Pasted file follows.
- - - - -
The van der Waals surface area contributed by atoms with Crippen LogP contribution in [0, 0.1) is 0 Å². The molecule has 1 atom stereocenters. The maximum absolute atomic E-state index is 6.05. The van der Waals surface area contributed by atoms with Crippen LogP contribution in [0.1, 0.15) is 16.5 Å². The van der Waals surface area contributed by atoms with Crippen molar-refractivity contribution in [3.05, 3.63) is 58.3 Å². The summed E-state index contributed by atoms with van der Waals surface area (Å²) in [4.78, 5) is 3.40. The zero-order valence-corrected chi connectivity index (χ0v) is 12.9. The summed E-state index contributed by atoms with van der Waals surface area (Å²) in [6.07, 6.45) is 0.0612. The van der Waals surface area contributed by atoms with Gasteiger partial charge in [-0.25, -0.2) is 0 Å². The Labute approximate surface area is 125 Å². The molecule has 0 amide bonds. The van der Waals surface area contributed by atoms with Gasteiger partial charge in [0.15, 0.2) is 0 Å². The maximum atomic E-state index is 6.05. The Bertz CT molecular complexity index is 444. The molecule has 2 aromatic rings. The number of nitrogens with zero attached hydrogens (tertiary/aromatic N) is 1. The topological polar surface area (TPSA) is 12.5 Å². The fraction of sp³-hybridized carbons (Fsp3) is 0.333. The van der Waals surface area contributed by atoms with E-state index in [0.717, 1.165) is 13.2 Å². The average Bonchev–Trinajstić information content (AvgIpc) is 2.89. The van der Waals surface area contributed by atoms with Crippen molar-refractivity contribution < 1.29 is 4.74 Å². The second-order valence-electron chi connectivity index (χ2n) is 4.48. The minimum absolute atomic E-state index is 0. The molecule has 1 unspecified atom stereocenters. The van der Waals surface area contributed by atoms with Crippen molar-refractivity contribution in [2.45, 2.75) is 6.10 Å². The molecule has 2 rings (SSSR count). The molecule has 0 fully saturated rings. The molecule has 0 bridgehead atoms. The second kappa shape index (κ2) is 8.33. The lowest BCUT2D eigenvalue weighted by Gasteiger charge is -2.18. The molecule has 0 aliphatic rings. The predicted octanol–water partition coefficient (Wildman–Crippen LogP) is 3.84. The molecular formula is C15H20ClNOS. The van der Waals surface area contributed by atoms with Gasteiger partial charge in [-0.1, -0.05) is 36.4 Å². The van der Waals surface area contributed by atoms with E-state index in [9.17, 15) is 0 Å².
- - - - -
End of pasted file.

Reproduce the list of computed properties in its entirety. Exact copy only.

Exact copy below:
The van der Waals surface area contributed by atoms with Crippen LogP contribution in [0, 0.1) is 0 Å². The molecule has 1 atom stereocenters. The maximum absolute atomic E-state index is 6.05. The van der Waals surface area contributed by atoms with Crippen LogP contribution in [0.1, 0.15) is 16.5 Å². The van der Waals surface area contributed by atoms with Crippen molar-refractivity contribution in [3.05, 3.63) is 58.3 Å². The summed E-state index contributed by atoms with van der Waals surface area (Å²) in [4.78, 5) is 3.40. The zero-order valence-corrected chi connectivity index (χ0v) is 12.9. The summed E-state index contributed by atoms with van der Waals surface area (Å²) in [6.07, 6.45) is 0.0612. The van der Waals surface area contributed by atoms with Gasteiger partial charge in [-0.25, -0.2) is 0 Å². The Labute approximate surface area is 125 Å². The molecule has 0 amide bonds. The van der Waals surface area contributed by atoms with Gasteiger partial charge in [0.15, 0.2) is 0 Å². The maximum atomic E-state index is 6.05. The Bertz CT molecular complexity index is 444. The molecule has 2 aromatic rings. The number of nitrogens with zero attached hydrogens (tertiary/aromatic N) is 1. The topological polar surface area (TPSA) is 12.5 Å². The fraction of sp³-hybridized carbons (Fsp3) is 0.333. The van der Waals surface area contributed by atoms with E-state index in [0.717, 1.165) is 13.2 Å². The average Bonchev–Trinajstić information content (AvgIpc) is 2.89. The van der Waals surface area contributed by atoms with Crippen molar-refractivity contribution < 1.29 is 4.74 Å². The second-order valence-electron chi connectivity index (χ2n) is 4.48. The minimum absolute atomic E-state index is 0. The molecule has 1 unspecified atom stereocenters. The van der Waals surface area contributed by atoms with Crippen molar-refractivity contribution in [2.45, 2.75) is 6.10 Å². The molecule has 2 rings (SSSR count). The molecule has 0 fully saturated rings. The molecule has 0 bridgehead atoms. The second kappa shape index (κ2) is 8.33. The lowest BCUT2D eigenvalue weighted by Gasteiger charge is -2.18. The molecule has 0 aliphatic rings. The predicted octanol–water partition coefficient (Wildman–Crippen LogP) is 3.84. The molecular formula is C15H20ClNOS. The van der Waals surface area contributed by atoms with Gasteiger partial charge in [-0.1, -0.05) is 36.4 Å². The van der Waals surface area contributed by atoms with E-state index in [9.17, 15) is 0 Å².